A few more details about the Plans themselves are helpful. One plan was called the Savings & Investment Plan, or SIP, and the other was the Tax Deferred Savings Plan, or TDS. For all practical purposes, they operated the same way. Qualified employees could contribute up to a certain amount of their pre-tax earnings, and Deere would match those contributions in varying percentages up to 6%. Deere also made profit-sharing contributions on behalf of some participants. All participants were fully vested from the start with respect to their own contributions and were vested after three years' service with respect to the Deere contribution. By the end of 2005, the SIP had more than $2 billion in assets; more than $1.3 billion of that was held in Fidelity retail mutual funds. The TDS had more than $500 million in assets by that time, $244 million of which were held in Fidelity retail mutual funds.


Almost twenty years ago, the Supreme Court observed that "ERISA abounds with the language and terminology of trust law." Firestone Tire and Rubber Co. v. Bruch, 489 U.S. 101, 110, 109 S.Ct. 948, 103 L.Ed.2d 80 (1989). The Act's fiduciary responsibility provisions, found at 29 U.S.C. §§ 1101-14, are central to the Hecker group's case. Plaintiffs begin with § 1103(c)(1), which says that, except as provided in certain other parts of the statute, "the assets of a plan shall never inure to the benefit of any employer and shall be held for the exclusive purposes of providing benefits to participants in the plan and their beneficiaries and defraying reasonable expenses of administering the plan." Plan fiduciaries must discharge their duties "solely in the interest of the participants and beneficiaries." 29 U.S.C. § 1104(a)(1). Section 1104 recognizes an exception to that duty, however, for plans that delegate control over assets directly to the participant or beneficiary. The key language reads as follows:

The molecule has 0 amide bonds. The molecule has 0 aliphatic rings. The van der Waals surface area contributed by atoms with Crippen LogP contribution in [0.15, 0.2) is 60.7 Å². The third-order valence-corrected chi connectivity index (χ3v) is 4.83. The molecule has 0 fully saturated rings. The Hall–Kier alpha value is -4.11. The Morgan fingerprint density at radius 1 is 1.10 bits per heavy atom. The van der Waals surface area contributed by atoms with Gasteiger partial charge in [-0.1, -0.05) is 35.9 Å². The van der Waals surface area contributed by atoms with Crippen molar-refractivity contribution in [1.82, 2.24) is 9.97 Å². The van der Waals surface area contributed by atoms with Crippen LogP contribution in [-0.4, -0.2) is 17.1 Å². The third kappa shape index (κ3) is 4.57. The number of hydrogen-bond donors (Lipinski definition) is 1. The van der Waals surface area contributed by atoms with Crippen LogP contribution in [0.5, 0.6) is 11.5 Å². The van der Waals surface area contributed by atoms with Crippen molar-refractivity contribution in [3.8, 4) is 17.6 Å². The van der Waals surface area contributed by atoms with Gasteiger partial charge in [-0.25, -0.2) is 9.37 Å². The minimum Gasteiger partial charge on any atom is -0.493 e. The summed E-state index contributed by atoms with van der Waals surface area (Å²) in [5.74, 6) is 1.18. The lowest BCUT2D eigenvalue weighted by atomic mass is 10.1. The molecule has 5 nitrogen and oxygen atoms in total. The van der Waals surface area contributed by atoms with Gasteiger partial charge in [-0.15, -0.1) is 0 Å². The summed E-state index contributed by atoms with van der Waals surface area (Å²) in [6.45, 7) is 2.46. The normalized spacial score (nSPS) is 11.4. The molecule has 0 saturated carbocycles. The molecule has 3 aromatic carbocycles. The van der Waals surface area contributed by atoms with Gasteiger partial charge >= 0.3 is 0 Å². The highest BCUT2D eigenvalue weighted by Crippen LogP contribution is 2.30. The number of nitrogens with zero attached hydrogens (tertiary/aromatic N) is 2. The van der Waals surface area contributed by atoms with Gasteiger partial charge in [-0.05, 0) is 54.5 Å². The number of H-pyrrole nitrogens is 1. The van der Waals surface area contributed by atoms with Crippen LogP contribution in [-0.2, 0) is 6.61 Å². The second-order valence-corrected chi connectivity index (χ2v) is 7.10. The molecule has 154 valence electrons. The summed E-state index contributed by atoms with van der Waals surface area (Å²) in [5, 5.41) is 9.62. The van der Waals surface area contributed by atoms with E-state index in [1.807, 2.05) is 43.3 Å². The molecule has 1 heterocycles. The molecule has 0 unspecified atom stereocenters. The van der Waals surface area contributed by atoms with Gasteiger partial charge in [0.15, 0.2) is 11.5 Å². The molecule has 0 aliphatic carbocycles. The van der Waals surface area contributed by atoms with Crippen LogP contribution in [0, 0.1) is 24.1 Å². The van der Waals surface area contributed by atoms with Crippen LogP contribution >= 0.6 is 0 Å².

(c) Control over assets by participant or beneficiary

(1)(A) In the case of a pension plan which provides for individual accounts and permits a participant or beneficiary to exercise control over the assets in his account, if a participant or beneficiary exercises control over the assets in his account (as determined under regulations of the Secretary)

(i) such participant or beneficiary shall not be deemed to be a fiduciary by reason of such exercise, and

(ii) no person who is otherwise a fiduciary shall be liable under this part for any loss, or by reason of any breach, which results from such participant's or beneficiary's exercise of control, except that this clause shall not apply in...

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    ...Supreme Court’s opinion impacted its prior decisions in Loomis v. Exelon Corp., 658 F.3d 667 (7th Cir. 2011) and Hecker v. Deere & Co., 556 F.3d 575 (7th Cir. 2009). On the one hand, the Seventh Circuit recognized that the Supreme Court “abrogated a line of reasoning derived from” its prior......